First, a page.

Again you are taking applied science–in this case Newtonian physics– and applying it to historical science. Historical science requires observed history in order to correctly interpret what we see today. But then you have bought the fact for instance that carbon 14 and other radiometric dating methods are infallible, without considering critical research that has shown the contrary.

      quote :

      Sort of like how certain members of certain religious organizations have a habit of ignoring anything that might challenge their faith?

      Evolution does not challenge my faith, but it challenges your soul. I am writing to you not for my sake but for yours! Microorganism to man evolution–not natural selection or speciation–is an idea in man’s mind that finds its rudiments in atheistic philosophy–not Judeo-Christian or Islamic faith.

      quote :

      The government has a certain obligation to ensure the competency of public education, which has a certain obligation to ensure that what our children are taught bears at least a passing resemblance to reality, unless you want our chemistry teachers to go back to teaching that the only elements are earth, air, fire, and water.

      First of all, please don’t be guilty of the arrogance of our generation. Science was birthed in the philosophy of the Greeks. If they had not built the foundation of scientific inquiry, we would not have the discoveries we have today. In 200 years they will look perhaps at our primitive understanding. And you again seem to lay evolutionary thought on the applied science of chemistry, as if to borrow from it’s credibility and scientific law. You err my friend in this.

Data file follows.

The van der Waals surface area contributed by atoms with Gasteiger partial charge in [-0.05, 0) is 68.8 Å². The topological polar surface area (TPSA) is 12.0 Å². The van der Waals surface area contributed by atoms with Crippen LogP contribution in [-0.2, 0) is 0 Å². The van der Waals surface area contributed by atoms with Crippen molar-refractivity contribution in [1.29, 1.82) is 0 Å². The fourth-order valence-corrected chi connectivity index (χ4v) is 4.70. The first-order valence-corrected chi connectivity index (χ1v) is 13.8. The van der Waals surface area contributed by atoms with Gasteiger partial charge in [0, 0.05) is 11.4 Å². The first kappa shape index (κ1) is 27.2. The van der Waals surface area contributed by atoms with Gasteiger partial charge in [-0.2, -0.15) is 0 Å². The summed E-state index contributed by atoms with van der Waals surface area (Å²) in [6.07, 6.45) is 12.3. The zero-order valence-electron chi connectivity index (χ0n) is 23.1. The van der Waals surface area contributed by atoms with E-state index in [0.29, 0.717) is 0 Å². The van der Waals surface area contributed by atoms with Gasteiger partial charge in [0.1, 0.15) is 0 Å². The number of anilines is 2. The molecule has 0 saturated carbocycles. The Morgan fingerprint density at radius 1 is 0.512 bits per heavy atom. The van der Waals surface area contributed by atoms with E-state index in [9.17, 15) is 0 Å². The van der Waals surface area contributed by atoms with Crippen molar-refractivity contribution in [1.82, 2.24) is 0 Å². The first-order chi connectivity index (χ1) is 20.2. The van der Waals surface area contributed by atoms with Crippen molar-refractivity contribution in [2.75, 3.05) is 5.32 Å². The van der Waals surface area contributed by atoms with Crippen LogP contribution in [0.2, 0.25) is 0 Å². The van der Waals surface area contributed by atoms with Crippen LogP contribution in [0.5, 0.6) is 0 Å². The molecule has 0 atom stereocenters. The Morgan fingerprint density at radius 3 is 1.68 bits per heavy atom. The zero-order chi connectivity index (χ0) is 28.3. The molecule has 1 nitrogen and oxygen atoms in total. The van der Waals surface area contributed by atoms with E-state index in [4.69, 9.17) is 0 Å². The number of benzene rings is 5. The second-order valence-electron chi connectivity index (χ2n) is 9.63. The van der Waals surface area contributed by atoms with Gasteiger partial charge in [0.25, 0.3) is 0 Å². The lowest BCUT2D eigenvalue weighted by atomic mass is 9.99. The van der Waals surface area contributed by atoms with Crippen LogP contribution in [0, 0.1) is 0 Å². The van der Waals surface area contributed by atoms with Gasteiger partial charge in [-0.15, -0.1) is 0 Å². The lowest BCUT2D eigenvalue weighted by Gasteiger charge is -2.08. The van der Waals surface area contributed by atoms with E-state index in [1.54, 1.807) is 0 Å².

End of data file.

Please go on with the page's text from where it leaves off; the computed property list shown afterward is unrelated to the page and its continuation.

• #90574
      alextemplet
      Participant
      quote AFJ:

      Alex, I tried to do this as you do, by quoting portions but I did something wrong–so I did this manually. Maybe you can give me a lesson. You know us middle aged people! lol

      Just type this code: [xquote="name"x]text[x/quotex] Fill in the name of the person you’re quoting and the text he/she typed, and delete the x’s (I only have them here to make the code visible to you).

      quote AFJ:

      By story telling I mean it literally–professors have to make up scenarios which no one has proved or seen.

      Almost nothing in science is proven beyond a shadow of a doubt, so that’s an irrelevant point. Seen? Yes, I’ll grant you that no one alive today was able to see what happened millions of years ago. Of course, no one around today witnessed the construction of the Egyptian pyramids, either. Some people believe the pyramids were built by aliens. So-called "serious" scientists discredit such explanations as lacking in sufficient evidence, and go with hypotheses more consistent with observable data. If scientists used your methods, we’d be giving those alien theorists a voice in scientific circles that they just don’t deserve. My point is that just because something happened in the past doesn’t mean we can’t figure out a little bit about what happened.